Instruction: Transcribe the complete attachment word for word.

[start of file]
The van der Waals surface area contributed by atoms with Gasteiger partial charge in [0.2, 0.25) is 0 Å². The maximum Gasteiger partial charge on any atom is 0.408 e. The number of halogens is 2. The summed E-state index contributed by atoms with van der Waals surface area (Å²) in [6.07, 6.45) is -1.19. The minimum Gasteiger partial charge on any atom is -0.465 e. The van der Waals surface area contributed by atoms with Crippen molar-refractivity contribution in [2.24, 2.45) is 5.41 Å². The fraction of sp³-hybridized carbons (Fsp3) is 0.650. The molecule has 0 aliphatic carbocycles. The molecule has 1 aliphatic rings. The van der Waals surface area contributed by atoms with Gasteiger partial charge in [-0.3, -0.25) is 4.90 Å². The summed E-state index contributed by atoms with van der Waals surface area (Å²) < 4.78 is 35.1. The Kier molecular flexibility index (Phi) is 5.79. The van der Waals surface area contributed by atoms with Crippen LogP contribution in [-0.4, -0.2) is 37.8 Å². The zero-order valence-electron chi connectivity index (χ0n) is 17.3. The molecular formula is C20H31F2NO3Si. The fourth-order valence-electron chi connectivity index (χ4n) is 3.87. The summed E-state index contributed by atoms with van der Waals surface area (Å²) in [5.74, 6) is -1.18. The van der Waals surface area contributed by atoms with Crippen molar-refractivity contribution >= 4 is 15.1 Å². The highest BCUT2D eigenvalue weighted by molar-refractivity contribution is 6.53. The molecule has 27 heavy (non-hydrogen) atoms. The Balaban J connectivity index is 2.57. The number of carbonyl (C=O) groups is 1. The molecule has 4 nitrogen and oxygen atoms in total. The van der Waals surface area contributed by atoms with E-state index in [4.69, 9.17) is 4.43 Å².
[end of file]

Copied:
The van der Waals surface area contributed by atoms with Gasteiger partial charge in [0.2, 0.25) is 0 Å². The maximum Gasteiger partial charge on any atom is 0.408 e. The number of halogens is 2. The summed E-state index contributed by atoms with van der Waals surface area (Å²) in [6.07, 6.45) is -1.19. The minimum Gasteiger partial charge on any atom is -0.465 e. The van der Waals surface area contributed by atoms with Crippen molar-refractivity contribution in [2.24, 2.45) is 5.41 Å². The fraction of sp³-hybridized carbons (Fsp3) is 0.650. The molecule has 0 aliphatic carbocycles. The molecule has 1 aliphatic rings. The van der Waals surface area contributed by atoms with Gasteiger partial charge in [-0.3, -0.25) is 4.90 Å². The summed E-state index contributed by atoms with van der Waals surface area (Å²) < 4.78 is 35.1. The Kier molecular flexibility index (Phi) is 5.79. The van der Waals surface area contributed by atoms with Crippen LogP contribution in [-0.4, -0.2) is 37.8 Å². The zero-order valence-electron chi connectivity index (χ0n) is 17.3. The molecular formula is C20H31F2NO3Si. The fourth-order valence-electron chi connectivity index (χ4n) is 3.87. The summed E-state index contributed by atoms with van der Waals surface area (Å²) in [5.74, 6) is -1.18. The van der Waals surface area contributed by atoms with Crippen molar-refractivity contribution >= 4 is 15.1 Å². The highest BCUT2D eigenvalue weighted by molar-refractivity contribution is 6.53. The molecule has 27 heavy (non-hydrogen) atoms. The Balaban J connectivity index is 2.57. The number of carbonyl (C=O) groups is 1. The molecule has 4 nitrogen and oxygen atoms in total. The van der Waals surface area contributed by atoms with E-state index in [4.69, 9.17) is 4.43 Å².